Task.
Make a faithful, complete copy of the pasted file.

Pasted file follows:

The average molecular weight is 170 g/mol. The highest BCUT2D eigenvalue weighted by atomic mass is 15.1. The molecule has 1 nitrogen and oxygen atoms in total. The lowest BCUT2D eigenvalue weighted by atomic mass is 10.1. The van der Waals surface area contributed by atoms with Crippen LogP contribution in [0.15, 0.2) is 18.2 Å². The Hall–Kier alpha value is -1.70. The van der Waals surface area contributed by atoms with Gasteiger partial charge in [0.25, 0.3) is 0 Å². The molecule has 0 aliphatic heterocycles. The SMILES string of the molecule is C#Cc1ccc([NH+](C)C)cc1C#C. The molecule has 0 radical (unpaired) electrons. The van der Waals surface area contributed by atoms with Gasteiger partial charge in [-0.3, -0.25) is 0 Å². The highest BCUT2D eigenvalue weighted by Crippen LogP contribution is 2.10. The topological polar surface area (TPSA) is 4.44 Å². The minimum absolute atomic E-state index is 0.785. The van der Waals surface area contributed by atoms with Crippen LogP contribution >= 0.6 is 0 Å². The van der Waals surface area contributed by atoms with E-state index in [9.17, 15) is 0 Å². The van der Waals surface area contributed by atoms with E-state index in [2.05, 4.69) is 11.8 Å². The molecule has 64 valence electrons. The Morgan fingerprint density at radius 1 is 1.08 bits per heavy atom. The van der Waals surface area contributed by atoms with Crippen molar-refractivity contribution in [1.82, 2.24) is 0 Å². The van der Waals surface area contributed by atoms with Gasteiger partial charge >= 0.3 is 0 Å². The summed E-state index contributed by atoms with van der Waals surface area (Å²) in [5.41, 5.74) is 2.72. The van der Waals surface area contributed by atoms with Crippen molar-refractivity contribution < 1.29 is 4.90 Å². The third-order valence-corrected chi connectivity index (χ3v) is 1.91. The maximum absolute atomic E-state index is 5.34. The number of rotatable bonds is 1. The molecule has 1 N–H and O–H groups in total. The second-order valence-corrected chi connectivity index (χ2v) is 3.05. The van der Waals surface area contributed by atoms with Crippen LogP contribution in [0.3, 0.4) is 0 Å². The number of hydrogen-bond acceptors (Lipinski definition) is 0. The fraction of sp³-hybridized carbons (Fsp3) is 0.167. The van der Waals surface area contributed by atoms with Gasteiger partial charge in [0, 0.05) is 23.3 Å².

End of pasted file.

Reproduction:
The average molecular weight is 170 g/mol. The highest BCUT2D eigenvalue weighted by atomic mass is 15.1. The molecule has 1 nitrogen and oxygen atoms in total. The lowest BCUT2D eigenvalue weighted by atomic mass is 10.1. The van der Waals surface area contributed by atoms with Crippen LogP contribution in [0.15, 0.2) is 18.2 Å². The Hall–Kier alpha value is -1.70. The van der Waals surface area contributed by atoms with Gasteiger partial charge in [0.25, 0.3) is 0 Å². The molecule has 0 aliphatic heterocycles. The SMILES string of the molecule is C#Cc1ccc([NH+](C)C)cc1C#C. The molecule has 0 radical (unpaired) electrons. The van der Waals surface area contributed by atoms with Gasteiger partial charge in [-0.3, -0.25) is 0 Å². The highest BCUT2D eigenvalue weighted by Crippen LogP contribution is 2.10. The topological polar surface area (TPSA) is 4.44 Å². The minimum absolute atomic E-state index is 0.785. The van der Waals surface area contributed by atoms with Crippen LogP contribution >= 0.6 is 0 Å². The van der Waals surface area contributed by atoms with E-state index in [9.17, 15) is 0 Å². The van der Waals surface area contributed by atoms with E-state index in [2.05, 4.69) is 11.8 Å². The molecule has 64 valence electrons. The Morgan fingerprint density at radius 1 is 1.08 bits per heavy atom. The van der Waals surface area contributed by atoms with Crippen molar-refractivity contribution in [1.82, 2.24) is 0 Å². The van der Waals surface area contributed by atoms with Gasteiger partial charge >= 0.3 is 0 Å². The summed E-state index contributed by atoms with van der Waals surface area (Å²) in [5.41, 5.74) is 2.72. The van der Waals surface area contributed by atoms with Crippen molar-refractivity contribution < 1.29 is 4.90 Å². The third-order valence-corrected chi connectivity index (χ3v) is 1.91. The maximum absolute atomic E-state index is 5.34. The number of rotatable bonds is 1. The molecule has 1 N–H and O–H groups in total. The second-order valence-corrected chi connectivity index (χ2v) is 3.05. The van der Waals surface area contributed by atoms with Crippen LogP contribution in [0.3, 0.4) is 0 Å². The number of hydrogen-bond acceptors (Lipinski definition) is 0. The fraction of sp³-hybridized carbons (Fsp3) is 0.167. The van der Waals surface area contributed by atoms with Gasteiger partial charge in [0, 0.05) is 23.3 Å².